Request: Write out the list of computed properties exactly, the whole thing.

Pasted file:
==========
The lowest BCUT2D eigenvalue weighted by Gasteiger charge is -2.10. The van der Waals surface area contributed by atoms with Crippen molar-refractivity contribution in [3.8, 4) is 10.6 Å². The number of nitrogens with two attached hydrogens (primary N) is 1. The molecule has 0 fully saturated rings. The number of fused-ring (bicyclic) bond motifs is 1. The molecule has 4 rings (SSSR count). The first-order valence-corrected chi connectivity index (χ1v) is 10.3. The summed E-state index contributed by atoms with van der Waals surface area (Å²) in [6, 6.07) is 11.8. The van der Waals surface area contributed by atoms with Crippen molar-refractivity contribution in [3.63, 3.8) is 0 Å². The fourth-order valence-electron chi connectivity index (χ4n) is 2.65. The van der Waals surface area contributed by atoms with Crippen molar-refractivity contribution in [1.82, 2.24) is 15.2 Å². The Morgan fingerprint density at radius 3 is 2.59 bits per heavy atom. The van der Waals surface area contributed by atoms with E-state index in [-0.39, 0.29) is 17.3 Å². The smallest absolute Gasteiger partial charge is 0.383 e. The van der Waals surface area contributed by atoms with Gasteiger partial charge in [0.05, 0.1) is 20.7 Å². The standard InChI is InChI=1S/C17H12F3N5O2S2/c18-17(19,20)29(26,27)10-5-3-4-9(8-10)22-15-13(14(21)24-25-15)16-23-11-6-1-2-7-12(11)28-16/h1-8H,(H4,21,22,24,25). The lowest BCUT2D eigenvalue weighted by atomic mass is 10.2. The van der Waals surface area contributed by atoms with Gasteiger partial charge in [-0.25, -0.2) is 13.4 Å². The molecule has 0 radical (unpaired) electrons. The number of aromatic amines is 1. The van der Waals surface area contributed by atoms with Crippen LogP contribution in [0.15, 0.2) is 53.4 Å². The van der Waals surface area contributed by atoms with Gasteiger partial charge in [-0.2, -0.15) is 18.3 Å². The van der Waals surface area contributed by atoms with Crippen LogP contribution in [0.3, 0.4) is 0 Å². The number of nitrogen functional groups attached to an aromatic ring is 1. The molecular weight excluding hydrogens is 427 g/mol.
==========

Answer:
The lowest BCUT2D eigenvalue weighted by Gasteiger charge is -2.10. The van der Waals surface area contributed by atoms with Crippen molar-refractivity contribution in [3.8, 4) is 10.6 Å². The number of nitrogens with two attached hydrogens (primary N) is 1. The molecule has 0 fully saturated rings. The number of fused-ring (bicyclic) bond motifs is 1. The molecule has 4 rings (SSSR count). The first-order valence-corrected chi connectivity index (χ1v) is 10.3. The summed E-state index contributed by atoms with van der Waals surface area (Å²) in [6, 6.07) is 11.8. The van der Waals surface area contributed by atoms with Crippen molar-refractivity contribution in [3.63, 3.8) is 0 Å². The fourth-order valence-electron chi connectivity index (χ4n) is 2.65. The van der Waals surface area contributed by atoms with Crippen molar-refractivity contribution in [1.82, 2.24) is 15.2 Å². The Morgan fingerprint density at radius 3 is 2.59 bits per heavy atom. The van der Waals surface area contributed by atoms with E-state index in [-0.39, 0.29) is 17.3 Å². The smallest absolute Gasteiger partial charge is 0.383 e. The van der Waals surface area contributed by atoms with Gasteiger partial charge in [0.05, 0.1) is 20.7 Å². The standard InChI is InChI=1S/C17H12F3N5O2S2/c18-17(19,20)29(26,27)10-5-3-4-9(8-10)22-15-13(14(21)24-25-15)16-23-11-6-1-2-7-12(11)28-16/h1-8H,(H4,21,22,24,25). The lowest BCUT2D eigenvalue weighted by atomic mass is 10.2. The van der Waals surface area contributed by atoms with Gasteiger partial charge in [-0.25, -0.2) is 13.4 Å². The molecule has 0 radical (unpaired) electrons. The number of aromatic amines is 1. The van der Waals surface area contributed by atoms with Crippen LogP contribution in [0.15, 0.2) is 53.4 Å². The van der Waals surface area contributed by atoms with Gasteiger partial charge in [-0.2, -0.15) is 18.3 Å². The van der Waals surface area contributed by atoms with Crippen LogP contribution in [0.3, 0.4) is 0 Å². The number of nitrogen functional groups attached to an aromatic ring is 1. The molecular weight excluding hydrogens is 427 g/mol.